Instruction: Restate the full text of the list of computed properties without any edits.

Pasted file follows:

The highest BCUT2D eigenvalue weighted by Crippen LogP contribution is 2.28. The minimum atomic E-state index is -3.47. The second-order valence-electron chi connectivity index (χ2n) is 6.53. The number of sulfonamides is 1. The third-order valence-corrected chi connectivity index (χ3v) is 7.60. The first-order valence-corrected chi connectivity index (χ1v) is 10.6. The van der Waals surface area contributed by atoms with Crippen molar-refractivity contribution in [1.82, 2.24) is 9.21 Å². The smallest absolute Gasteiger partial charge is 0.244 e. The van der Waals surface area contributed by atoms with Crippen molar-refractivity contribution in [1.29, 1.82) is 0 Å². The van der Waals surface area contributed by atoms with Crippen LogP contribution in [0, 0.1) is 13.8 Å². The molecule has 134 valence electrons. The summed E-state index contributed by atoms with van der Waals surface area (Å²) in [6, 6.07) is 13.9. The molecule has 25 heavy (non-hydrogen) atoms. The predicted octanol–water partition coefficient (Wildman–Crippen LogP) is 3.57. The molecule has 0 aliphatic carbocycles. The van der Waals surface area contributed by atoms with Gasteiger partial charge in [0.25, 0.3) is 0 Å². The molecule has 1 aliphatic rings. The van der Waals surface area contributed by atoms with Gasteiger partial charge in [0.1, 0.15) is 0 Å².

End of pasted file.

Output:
The highest BCUT2D eigenvalue weighted by Crippen LogP contribution is 2.28. The minimum atomic E-state index is -3.47. The second-order valence-electron chi connectivity index (χ2n) is 6.53. The number of sulfonamides is 1. The third-order valence-corrected chi connectivity index (χ3v) is 7.60. The first-order valence-corrected chi connectivity index (χ1v) is 10.6. The van der Waals surface area contributed by atoms with Crippen molar-refractivity contribution in [1.82, 2.24) is 9.21 Å². The smallest absolute Gasteiger partial charge is 0.244 e. The van der Waals surface area contributed by atoms with Crippen molar-refractivity contribution in [1.29, 1.82) is 0 Å². The van der Waals surface area contributed by atoms with Crippen LogP contribution in [0, 0.1) is 13.8 Å². The molecule has 134 valence electrons. The summed E-state index contributed by atoms with van der Waals surface area (Å²) in [6, 6.07) is 13.9. The molecule has 25 heavy (non-hydrogen) atoms. The predicted octanol–water partition coefficient (Wildman–Crippen LogP) is 3.57. The molecule has 0 aliphatic carbocycles. The van der Waals surface area contributed by atoms with Gasteiger partial charge in [0.25, 0.3) is 0 Å². The molecule has 1 aliphatic rings. The van der Waals surface area contributed by atoms with Gasteiger partial charge in [0.1, 0.15) is 0 Å².